Musings on Karma, Jesus, and Meditation

Reflections on living Easter consciousness today, and every day

Mark Paulo Jabay
7 min readApr 4, 2021

“You talk about Jesus Christ and declare Him as the Savior,” she said. “How are you able to integrate your faith with these concepts you share, like karma?”

The tone in her voice wasn’t of moral indignation but of genuine curiosity. And the rest of the audience, I think primarily comprised of Christians, some more traditional than others, leaned forward to hear the guest speaker’s response. There was a yearning in the atmosphere in that yoga room. It felt open, tantalizing, alive.

This was the second meeting. Other discussion topics included samsara, reincarnation, soul mates, and soul tribes. You might have thought it was a workshop in Buddhism or the Law of Attraction. In the first meeting the previous week, there was a short talk on tantric meditation, with quick references to Brahma and Shiva. So you might have thought it was a workshop in Hinduism. And in both meetings, a central theme was how to positively influence the world using meditation — “Jesus meditation.” Hmm, maybe mystical Christianity then?

Well, this beautiful melding of terms, ones recast in more expansive ways, beyond doctrine and dogma, was precisely why I attended both talks. They were intriguing. Admittedly, some topics went over my head, but others felt familiar. And I was captivated, because I’ve always been drawn to how the world’s greatest religions and traditions of “higher consciousness” share common archetypes, how they articulate similar ideas but only in different ways.

Because yes, I am Catholic, but beyond that I am spirit, and I think everyone else is, too. And underpinning all these systems are universal spiritual themes, ones I’ve been studying and trying to consciously apply for a while now.

Reliving Our Thoughts, Reliving Our Past


The concept of karma originates from the Eastern religions, predating Christianity for thousands of years.

But its philosophical technicalities aside, in practical terms, I understand karma to be the unconscious patterns that run our lives. And all these patterns stem from our deepest, subconscious beliefs — ones that have been ingrained in us by environmental and cultural conditioning.

For example, if your core belief is that people are dishonest and selfish, you’ll keep finding yourself in situations where people really are. If your core belief is “walang forever,” then you’ll keep reincarnating yourself amidst the rubble of failed relationship after failed relationship. (Well, “failed” in the conventional sense, anyway, but that’s for another post.)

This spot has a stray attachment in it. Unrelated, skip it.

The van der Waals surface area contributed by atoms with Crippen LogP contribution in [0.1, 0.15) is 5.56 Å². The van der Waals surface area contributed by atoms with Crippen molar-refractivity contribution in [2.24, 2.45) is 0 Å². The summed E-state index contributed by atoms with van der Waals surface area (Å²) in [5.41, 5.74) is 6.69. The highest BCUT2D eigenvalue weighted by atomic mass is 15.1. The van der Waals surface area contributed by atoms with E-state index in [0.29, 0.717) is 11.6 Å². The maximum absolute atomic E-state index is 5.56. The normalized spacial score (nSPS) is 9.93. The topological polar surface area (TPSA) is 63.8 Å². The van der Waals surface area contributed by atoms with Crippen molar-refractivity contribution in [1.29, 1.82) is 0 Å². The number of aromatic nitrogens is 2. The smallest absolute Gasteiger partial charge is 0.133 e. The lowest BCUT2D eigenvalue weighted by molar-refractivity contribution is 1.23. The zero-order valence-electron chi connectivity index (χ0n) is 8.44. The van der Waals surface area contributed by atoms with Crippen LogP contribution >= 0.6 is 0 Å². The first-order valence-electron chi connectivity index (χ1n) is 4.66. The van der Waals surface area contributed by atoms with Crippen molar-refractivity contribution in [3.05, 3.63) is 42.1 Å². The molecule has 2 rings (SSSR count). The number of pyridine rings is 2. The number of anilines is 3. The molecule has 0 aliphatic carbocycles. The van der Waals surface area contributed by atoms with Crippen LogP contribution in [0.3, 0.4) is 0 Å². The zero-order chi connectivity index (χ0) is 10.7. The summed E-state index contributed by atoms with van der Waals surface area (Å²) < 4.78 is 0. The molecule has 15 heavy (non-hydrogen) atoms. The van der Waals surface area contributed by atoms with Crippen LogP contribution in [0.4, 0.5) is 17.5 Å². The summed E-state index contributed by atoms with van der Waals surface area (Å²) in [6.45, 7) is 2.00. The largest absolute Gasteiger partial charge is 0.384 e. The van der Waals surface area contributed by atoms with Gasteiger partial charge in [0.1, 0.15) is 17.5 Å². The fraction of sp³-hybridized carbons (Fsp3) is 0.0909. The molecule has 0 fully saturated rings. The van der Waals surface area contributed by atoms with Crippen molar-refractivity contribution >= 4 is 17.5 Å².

Probably for around 15+ years of my life, my core belief was that it was a scary world. I was a very sensitive child, and the slightest criticism or teasing at school made me incredibly embarrassed and insecure. I didn’t know how to process my feelings, so they stayed inside of me and festered for a long time.

So to cope, year after year I’d put up walls. Walls in the form of layers of books and layers of fat. And of course, these walls would keep manufacturing the conditions that would confirm my belief.

Thus turned my “wheel of suffering.” Sure, I had a few close friends throughout my schooling, but I was mostly lonely, mostly afraid, and always beset with physical problems associated with obesity. At my heaviest, I was 300lbs.

Of course, karma isn’t only personal. It’s also collective, and certainly generational. Most of our core beliefs develop in early childhood. Either we learned them from our parents, or our parents simply failed to help us navigate our thoughts and process our emotions. Maybe they just didn’t know how.

But as adults, we’re at choice. Either we blame and play victim, and keep unconsciously reliving the pain of old wounds day after day, situation after situation.

Or, we extend compassion, realizing that our parents had parents, too. That they might have inherited similar beliefs, but that they nevertheless loved us as best they knew how.

And therein lies the way out of karma: forgiving ourselves, and forgiving each other.

Burning Karma Through Forgiveness

It’s currently Easter, and it’s crossed my mind: Did Jesus ever think about “karma”? The term isn’t used in the Bible, but Galatians describes a parallel notion of “reaping what you sow.”

Whatever the case, Jesus did prescribe an antidote to karma: the commandment to “love one another.”

Let me explain. I think another way to describe karma is that it’s the opposite of the notion of love begetting love.

It’s a life trajectory whereby fear-based (i.e., loveless) thought and behavior lead to more fear-based thought and behavior, which lead to more fear-based thought and behavior, and so on.